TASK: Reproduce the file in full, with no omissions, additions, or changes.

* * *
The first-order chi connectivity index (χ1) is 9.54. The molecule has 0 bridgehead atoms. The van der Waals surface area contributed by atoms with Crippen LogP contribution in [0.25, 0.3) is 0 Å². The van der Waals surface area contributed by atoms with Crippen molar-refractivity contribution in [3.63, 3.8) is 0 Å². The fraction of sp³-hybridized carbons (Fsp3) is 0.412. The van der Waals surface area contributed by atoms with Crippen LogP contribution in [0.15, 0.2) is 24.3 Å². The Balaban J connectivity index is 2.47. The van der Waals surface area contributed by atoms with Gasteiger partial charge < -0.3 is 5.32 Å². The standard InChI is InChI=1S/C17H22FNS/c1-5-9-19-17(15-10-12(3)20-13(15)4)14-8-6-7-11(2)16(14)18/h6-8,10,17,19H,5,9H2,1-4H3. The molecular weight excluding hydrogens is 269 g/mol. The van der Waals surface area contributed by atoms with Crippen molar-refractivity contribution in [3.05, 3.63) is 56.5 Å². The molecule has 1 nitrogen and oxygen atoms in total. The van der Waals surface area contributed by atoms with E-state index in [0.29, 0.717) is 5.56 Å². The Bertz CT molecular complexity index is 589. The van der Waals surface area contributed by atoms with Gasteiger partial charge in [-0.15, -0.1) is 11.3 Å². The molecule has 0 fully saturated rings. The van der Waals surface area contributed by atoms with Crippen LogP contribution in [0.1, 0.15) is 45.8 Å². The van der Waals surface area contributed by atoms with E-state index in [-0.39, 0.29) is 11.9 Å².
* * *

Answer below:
The first-order chi connectivity index (χ1) is 9.54. The molecule has 0 bridgehead atoms. The van der Waals surface area contributed by atoms with Crippen LogP contribution in [0.25, 0.3) is 0 Å². The van der Waals surface area contributed by atoms with Crippen molar-refractivity contribution in [3.63, 3.8) is 0 Å². The fraction of sp³-hybridized carbons (Fsp3) is 0.412. The van der Waals surface area contributed by atoms with Crippen LogP contribution in [0.15, 0.2) is 24.3 Å². The Balaban J connectivity index is 2.47. The van der Waals surface area contributed by atoms with Gasteiger partial charge < -0.3 is 5.32 Å². The standard InChI is InChI=1S/C17H22FNS/c1-5-9-19-17(15-10-12(3)20-13(15)4)14-8-6-7-11(2)16(14)18/h6-8,10,17,19H,5,9H2,1-4H3. The molecular weight excluding hydrogens is 269 g/mol. The van der Waals surface area contributed by atoms with Crippen molar-refractivity contribution in [3.05, 3.63) is 56.5 Å². The molecule has 1 nitrogen and oxygen atoms in total. The van der Waals surface area contributed by atoms with E-state index in [0.29, 0.717) is 5.56 Å². The Bertz CT molecular complexity index is 589. The van der Waals surface area contributed by atoms with Gasteiger partial charge in [-0.15, -0.1) is 11.3 Å². The molecule has 0 fully saturated rings. The van der Waals surface area contributed by atoms with Crippen LogP contribution in [0.1, 0.15) is 45.8 Å². The van der Waals surface area contributed by atoms with E-state index in [-0.39, 0.29) is 11.9 Å².